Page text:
The Lockdown Touch Diaries is a collaboration led by Lisa May Thomas, with Studio Wayne McGregor and the InTouch project. The project has been kickstarted by seed funding from SWM through Lisa’s involvement as a 2019 QuestLab network artist.
The project brings together dance artists, arts and social science researchers and creative technologists to create audio-visual diaries around the theme of ‘expanded touch in lockdown environments’ – to map and document experiences of touch over the period of Covid19 restrictions around physical distancing and avoidance of physical contact. The project will explore the changing nature of our relations toward each other through negotiations of physically distanced moments of exchange and the use of digital technologies; and toward our surroundings – of home and in the local outdoors. The project will interrogate touch through digital sound and touch as sound, and the methodological potentials of working across dance and social science for understanding touch and its digital futures.
The project re-visits previous community dance project The Touch Diaries, created by Lisa May Thomas in 2016 and supported by Arts Council England, which explored the role and value of touch in people’s lives through a series of workshops and a diary study which mapped physical contact over a period of seven-days. Lisa gathered material from a wide range of population groups including older people, patients on a hospital dementia ward, a youth theatre group and intergenerational/family groups. The central theme that emerged across these materials was the sense of an absence of touch in the lives of the participants, and in the lives of their families and the communities around them. In this absence, participants found themselves tuning into touch as remembered or imagined, and this brought a sense of ‘presence’ of touch and tactility. The presence of touch, not as a physical skin-to-skin or surface-to-surface contact, but as a tactile experience of connection. Out of The Touch Diaries, a screen dance and live performance was created, both of which explored ‘absence’ as a central theme. https://vimeo.com/400244973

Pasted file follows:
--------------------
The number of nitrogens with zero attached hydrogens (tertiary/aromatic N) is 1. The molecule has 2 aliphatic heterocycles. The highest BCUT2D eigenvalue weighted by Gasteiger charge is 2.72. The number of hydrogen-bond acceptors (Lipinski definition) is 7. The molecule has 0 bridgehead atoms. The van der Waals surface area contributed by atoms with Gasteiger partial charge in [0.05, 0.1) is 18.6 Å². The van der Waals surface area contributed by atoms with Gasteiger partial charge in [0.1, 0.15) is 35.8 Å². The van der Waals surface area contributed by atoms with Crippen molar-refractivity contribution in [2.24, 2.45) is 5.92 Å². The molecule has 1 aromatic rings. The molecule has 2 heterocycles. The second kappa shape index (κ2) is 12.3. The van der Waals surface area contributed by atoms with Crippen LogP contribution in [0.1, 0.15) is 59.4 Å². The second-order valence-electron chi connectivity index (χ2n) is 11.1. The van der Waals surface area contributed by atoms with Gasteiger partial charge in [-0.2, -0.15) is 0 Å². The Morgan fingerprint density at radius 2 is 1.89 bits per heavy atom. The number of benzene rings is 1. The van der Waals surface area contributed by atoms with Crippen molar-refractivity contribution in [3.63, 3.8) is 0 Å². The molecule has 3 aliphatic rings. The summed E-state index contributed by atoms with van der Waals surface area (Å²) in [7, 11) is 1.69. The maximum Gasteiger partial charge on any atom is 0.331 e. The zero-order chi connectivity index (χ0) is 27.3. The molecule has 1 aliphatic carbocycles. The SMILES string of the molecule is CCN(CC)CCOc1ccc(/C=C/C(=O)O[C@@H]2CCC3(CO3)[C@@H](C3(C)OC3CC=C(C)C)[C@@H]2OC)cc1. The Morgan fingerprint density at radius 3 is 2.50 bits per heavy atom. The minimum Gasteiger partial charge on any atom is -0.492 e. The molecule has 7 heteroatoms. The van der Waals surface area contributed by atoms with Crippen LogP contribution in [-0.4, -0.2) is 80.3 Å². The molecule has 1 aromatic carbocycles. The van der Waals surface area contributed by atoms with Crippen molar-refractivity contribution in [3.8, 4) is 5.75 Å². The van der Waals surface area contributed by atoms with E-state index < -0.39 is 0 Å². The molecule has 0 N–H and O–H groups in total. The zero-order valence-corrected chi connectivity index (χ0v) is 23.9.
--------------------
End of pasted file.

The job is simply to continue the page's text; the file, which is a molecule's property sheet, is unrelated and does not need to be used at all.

The Lockdown Touch Diaries collaboration will explore the experience of touch in an ‘expanded’ realm. To do this a broad palate of touch-sensing is used to open up ‘tactile relations’ toward human and nonhuman ‘other’ which understands that touching is always ‘in relation’ – a giving and receiving, a touching and a touched. This palate includes a ‘felt’ sensing, which occurs through the bodily (‘somatic’) senses including the sense of:
· the internal state of the body – ‘interoceptive’
· the body’s position felt as a muscular tension – ‘proprioception’
· the movement of body and limbs – ‘kinesthesia’
· the balance derived from information in the inner ear – the ‘vestibular sense’
It also encompasses the notion of touch as an emotional feeling and affect as well as metaphorical meanings of touch (Paterson, 2007). The collaboration will work with participants’ diaries – written, drawn, movement scores, and video recordings, to explore what ‘touch-strategies’ are being adopted in the absence of physical contact including, how we might give or receive a hug or a handshake through the screen or the air between people, and how our environments ‘touch’ us.
The Lockdown Touch Diaries will interrogate if and how our relationship to touch is changing and engage with what the future embodiment of this time might come to look and feel like. How might we remain open at this time of no-touch, an opening outward, a ‘reaching toward’ in our relations to each other and to the environment? What might it mean to inwardly contract? Might we, when it is time to touch and to come close again, find ourselves tightly held, need routes to unravel?
The project has two phases. The first ‘seed’ phase supported by Studio Wayne McGregor, will develop and share material from the diaries to create online experiences and discussions. The second phase of the project will develop the diary materials into a set of immersive experiences.